24 March 2011

Handling appalling news when you weren't doing so well to begin with

by Nia



What a mess. Good grief.

If your ability to handle emotions has been compromised by blessed depth, the disasters/war can make you feel as if your humanness is distorted. You might not feel comfortable reflecting too much on your own mental state, though, either because you feel you should not be dwelling on personal problems when so many others are suffering so much worse, or because people around you are of that opinion and will not want to hear about it.

Soon after 9/11, Elizabeth Wurtzel, author of Prozac Nation (a memoir of her struggles with depression at college), was quoted as saying about the terrorist attacks, "I just felt like everyone was overreacting. People were going on about it. That part really annoyed me." (Toronto Globe and Mail 02/02/02)  That went over with the public like a lead balloon, and Miramax canceled the release of the movie version of her book.

In the spirit of creating a safe place to examine these mental conundrums without risk of relationship, fiscal, career or PR repercussions, I offer herewith:

Assorted permutations of possible reactions
of a blessedly deep person to unnerving headlines

(All entrées come with the option of a side dish of guilt for feeling better/focusing on material things/focusing on yourself in the face of this devastation. )

  • Your problems seem smaller by comparison and you are grateful. 
  • You feel significantly worse. The whole thing just adds to the godawfulness of the godawfulness. Fears of everything going to hell have been 99% realized.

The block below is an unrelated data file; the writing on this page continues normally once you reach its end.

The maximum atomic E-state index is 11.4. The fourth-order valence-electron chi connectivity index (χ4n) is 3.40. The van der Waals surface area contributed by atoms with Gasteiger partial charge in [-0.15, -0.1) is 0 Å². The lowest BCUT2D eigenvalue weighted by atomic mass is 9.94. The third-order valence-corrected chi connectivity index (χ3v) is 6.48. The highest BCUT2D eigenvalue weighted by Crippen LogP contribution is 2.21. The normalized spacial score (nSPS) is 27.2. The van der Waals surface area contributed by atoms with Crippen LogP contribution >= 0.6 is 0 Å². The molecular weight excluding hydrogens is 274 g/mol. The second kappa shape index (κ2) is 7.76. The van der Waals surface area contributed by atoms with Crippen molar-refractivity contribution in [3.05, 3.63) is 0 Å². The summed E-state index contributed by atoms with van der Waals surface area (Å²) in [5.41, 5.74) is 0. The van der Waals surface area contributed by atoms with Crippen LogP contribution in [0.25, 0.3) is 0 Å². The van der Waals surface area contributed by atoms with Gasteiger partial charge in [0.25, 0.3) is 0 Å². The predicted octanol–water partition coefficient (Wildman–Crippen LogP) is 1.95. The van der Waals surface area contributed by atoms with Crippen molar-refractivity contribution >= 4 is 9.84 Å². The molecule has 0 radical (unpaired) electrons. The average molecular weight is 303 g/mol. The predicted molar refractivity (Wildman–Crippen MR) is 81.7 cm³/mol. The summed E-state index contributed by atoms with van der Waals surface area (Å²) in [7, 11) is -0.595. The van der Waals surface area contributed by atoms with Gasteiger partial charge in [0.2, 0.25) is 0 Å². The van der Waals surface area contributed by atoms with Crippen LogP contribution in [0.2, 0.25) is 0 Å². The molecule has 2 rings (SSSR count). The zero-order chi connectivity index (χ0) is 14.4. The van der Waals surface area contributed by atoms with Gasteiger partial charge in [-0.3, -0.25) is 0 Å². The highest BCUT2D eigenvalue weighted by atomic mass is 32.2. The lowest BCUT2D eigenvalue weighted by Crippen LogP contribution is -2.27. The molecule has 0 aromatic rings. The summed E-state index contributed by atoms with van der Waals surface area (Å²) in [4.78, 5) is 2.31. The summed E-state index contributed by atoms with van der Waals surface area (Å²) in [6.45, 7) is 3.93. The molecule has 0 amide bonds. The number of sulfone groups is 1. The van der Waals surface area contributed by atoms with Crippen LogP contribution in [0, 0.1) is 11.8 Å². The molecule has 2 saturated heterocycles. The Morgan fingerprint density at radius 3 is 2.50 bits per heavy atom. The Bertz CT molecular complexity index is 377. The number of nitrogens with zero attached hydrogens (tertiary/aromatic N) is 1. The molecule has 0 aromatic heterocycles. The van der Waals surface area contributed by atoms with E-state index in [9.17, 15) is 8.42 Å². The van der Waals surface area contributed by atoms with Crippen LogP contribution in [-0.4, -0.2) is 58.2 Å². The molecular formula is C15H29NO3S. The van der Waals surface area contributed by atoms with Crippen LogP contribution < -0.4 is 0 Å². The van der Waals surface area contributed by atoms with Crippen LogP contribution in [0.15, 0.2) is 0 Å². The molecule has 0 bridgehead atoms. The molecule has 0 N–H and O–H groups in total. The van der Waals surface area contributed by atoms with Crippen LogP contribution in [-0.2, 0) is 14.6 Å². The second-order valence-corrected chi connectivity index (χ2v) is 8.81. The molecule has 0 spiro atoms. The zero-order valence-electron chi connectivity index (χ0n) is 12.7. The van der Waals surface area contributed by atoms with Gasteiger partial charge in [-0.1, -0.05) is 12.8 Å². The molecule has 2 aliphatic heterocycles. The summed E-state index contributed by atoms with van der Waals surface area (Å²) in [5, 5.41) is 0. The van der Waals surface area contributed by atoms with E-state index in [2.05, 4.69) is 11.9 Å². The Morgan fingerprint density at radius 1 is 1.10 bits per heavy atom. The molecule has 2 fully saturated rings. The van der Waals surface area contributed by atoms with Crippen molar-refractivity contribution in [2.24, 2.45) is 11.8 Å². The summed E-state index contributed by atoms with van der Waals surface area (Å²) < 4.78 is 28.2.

• You feel worse because X% of your portfolio is GE stock (they made the reactors in question).  
  • You feel worse because the disasters underscore the fact that your life really isn't so crappy and yet you feel crappy anyway. 
  • You are depressed and irritated that people around you don't seem to be emotionally affected by the situation. Your friends are shallow and unfeeling.  
  • You feel that people around you are acting holier-than-thou in their concern. They are fake and probably don't even register what's really going on. 
  • You're irritated that you're expected to act a certain way and say certain platitudes and not complain about the decisions that made the nuclear disaster possible in the first place. More fake, shallow, etc.
  • You don't feel much of anything about it. Your normal numbness presides.
  • Ditto, but then you feel worse because because you can't feel an appropriate grief.  
  • You are frustrated because your brain is so scattered you can't sit and focus your brain long enough to pray for/contemplate/reflect on those affected. 

And then there's the fear and anxiety...

  • You worry that we're not being told the full extent of the damage and that radiation will be affecting the food supply, the water, our DNA... Energies we once devoted to the pursuit of happiness, automobiles and cable TV will now be diverted toward resources we once took for granted. (People suffering from night terrors might be especially familiar with this thinking.)
  • You worry that you're never going to get parts for your car again and you will eventually have to take public transportation and your commute time will triple. 
  • You worry that our economy will achieve a new level of tanked-ness and life will get even worse and more uncertain. 

So maybe the disaster puts the whole head mess on pause, or maybe it doesn't. That's the bitch of it. As a fellow depression-sufferer once said wonderingly, "Even if I wake up in the middle of the night, it's still there."


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Illustration by M. Rhea.